Platforms: PC (Steam), Xbox One, PlayStation 4, Nintendo Switch

Release Date: January 24th, 2019

Reviewed On: PC

Developer: NX Games

Publisher: Crescent Moon Games (PC), Blowfish Studios (Xbox One, PS4, Nintendo Switch)

Price: $9.99

You Don’t Know Jack

JackQuest: The Tale of The Sword is a fast-paced fantasy action platformer developed by NX Games and published by Crescent Moon Games (PC) that I first became aware of during my time at PAX South 2019. In my past experiences the combination of an indie developer, RPG elements, and some pixelated platforming goodness has resulted in some fun times. With this in mind, I was all for giving JackQuest a run and seeing what it had to offer, and though the overall experience was good I ended up finding myself a bit underwhelmed.

A platformer’s protagonist with his love interest… what could go wrong?


JackQuest begins as our protagonist, Jack, is gearing up to spend a night with the love of his life, Nara, and finally confess his feelings to her. In vintage platformer fashion however, things soon take a turn for the worst as Nara is snatched and pulled underground by the large green hand of the game’s main baddy (never saw it coming, did you?). Naturally, Jack leaps down the resulting hole to reclaim his love, and quickly comes upon a rather large talking sword. Identifying itself as Kuro, the sword reveals that it was trapped in its current form by the same villain who stole Nara away. As the enemy of an enemy is a friend, Jack grabs Kuro and then proceeds to explore the cavernous dungeon in search of his love. Not too much in the way of story is offered beyond that, resulting in JackQuest’s rather low score in this category.

Remind you of anything?


Always a fan of some good old-fashioned pixel fun, I was rather pleased with JackQuest‘s initial look. All the game sprites appear clean and well designed, though a bit lacking in detail, and the animations are fluid and appealing. Left at that I would have actually provided a higher score here, though as I progressed through the game my opinion lowered. This degradation of my original impression occurred as I began to notice a lack of imagination in some of the models. Many of the obstacles and pieces throughout JackQuest very heavily reminded me of classic elements from the Super Mario Bros. franchise, and the lack of variety in enemy designs became a bit disappointing as well. Overall the game looks good for what it is, but eventually came across as kind of bland and unoriginal leading to another pretty low score here.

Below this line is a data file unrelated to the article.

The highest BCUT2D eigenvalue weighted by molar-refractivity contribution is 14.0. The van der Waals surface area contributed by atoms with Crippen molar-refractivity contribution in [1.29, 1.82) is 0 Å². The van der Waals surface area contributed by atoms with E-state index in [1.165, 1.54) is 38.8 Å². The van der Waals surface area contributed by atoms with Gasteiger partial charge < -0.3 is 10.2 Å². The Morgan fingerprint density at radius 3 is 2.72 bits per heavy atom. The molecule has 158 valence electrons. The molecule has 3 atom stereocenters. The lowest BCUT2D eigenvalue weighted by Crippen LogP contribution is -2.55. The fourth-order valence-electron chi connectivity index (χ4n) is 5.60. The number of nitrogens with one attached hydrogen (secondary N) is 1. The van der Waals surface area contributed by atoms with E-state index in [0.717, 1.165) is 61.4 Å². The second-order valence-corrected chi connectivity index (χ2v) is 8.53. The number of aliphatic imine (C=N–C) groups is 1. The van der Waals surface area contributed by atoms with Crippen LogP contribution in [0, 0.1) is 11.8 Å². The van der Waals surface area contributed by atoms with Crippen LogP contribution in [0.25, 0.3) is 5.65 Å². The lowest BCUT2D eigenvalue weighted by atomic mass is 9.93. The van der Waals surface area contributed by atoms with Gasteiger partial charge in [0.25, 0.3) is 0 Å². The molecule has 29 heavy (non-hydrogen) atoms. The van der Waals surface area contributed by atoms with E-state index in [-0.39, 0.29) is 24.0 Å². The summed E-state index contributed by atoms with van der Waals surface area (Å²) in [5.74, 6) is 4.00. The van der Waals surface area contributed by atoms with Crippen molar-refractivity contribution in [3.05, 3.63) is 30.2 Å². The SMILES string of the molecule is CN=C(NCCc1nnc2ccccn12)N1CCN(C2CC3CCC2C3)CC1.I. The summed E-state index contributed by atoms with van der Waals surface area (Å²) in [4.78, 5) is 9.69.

Now, in this regard JackQuest actually exceeded my expectations as I rather enjoyed the soundtrack played for me during my adventure. I found myself fond of the complete musical score throughout the game and the various sound effects used for each of the game’s actions. Though nothing mind-blowing, I find it rather impressive to produce a tune that doesn’t grow irritating to hear over the course of a game (albeit this was a fairly short one). In fact, I have caught myself humming the main theme a few times since playing so I naturally had to reward that with what ended up being this title’s highest score.

Get used to coins and potions taunting you from spike pits.


Arguably the most important category for games like these in my mind, JackQuest manages to grab a rather average score. This is especially disappointing as with some further polishing and refining I believe it could have very well rivaled its score in the “Audio” category here. The platforming mechanics themselves, and the pace and challenge offered by the game I thought were very well done.

However, some bugs and frustrating aspects of the game design managed to detract a significant amount from this experience. I repeatedly came across an issue where my character simply moved entirely too fast for the game to be reasonably playable, and despite eventually resolving itself each time (no clue what actually fixed it aside from simply waiting it out) I seemed to encounter this bug every time I launched the game anew.

Adding to this displeasure was the repeated frustration of watching my potential loot drop straight into a pit of spikes after bursting forth from a slain enemy. I understand this can be accounted for by not killing an enemy that is within a certain distance of a pit, but what that distance ends up being is entirely too great in my opinion.

Also, although I did not necessarily have any objection to the way the keys were mapped for the PC version, I found it very odd that no button/key guide was presented in the menu to provide an overview of the controls. Which, by the way, if you decide to play JackQuest and want to pull up the menu to verify my claim… it’s “P”. I had to randomly press keys in an attempt to find that out, so I hope you appreciate the information.

Despite these issues I did enjoy the platforming itself and thought it, along with the boss fights, provided a fairly challenging experience without going overboard on the difficulty. I also thought the game did a good job of feeding you new abilities/items to shake things up a bit and aid in progression, such as the ability to double-jump, a moderately useful mini map, and a ranged weapon.

Final Thoughts

Through it all, I did enjoy my time spent with JackQuest: The Tale of The Sword though I can’t help but wonder how much it would have benefited from a bit more time in development. If you enjoy platformers and find yourself needing something light to get you through the day, I would say JackQuest is a solid option to jump into (especially if you see it on sale).

*I was provided a copy of this game free of charge for the purpose of this review*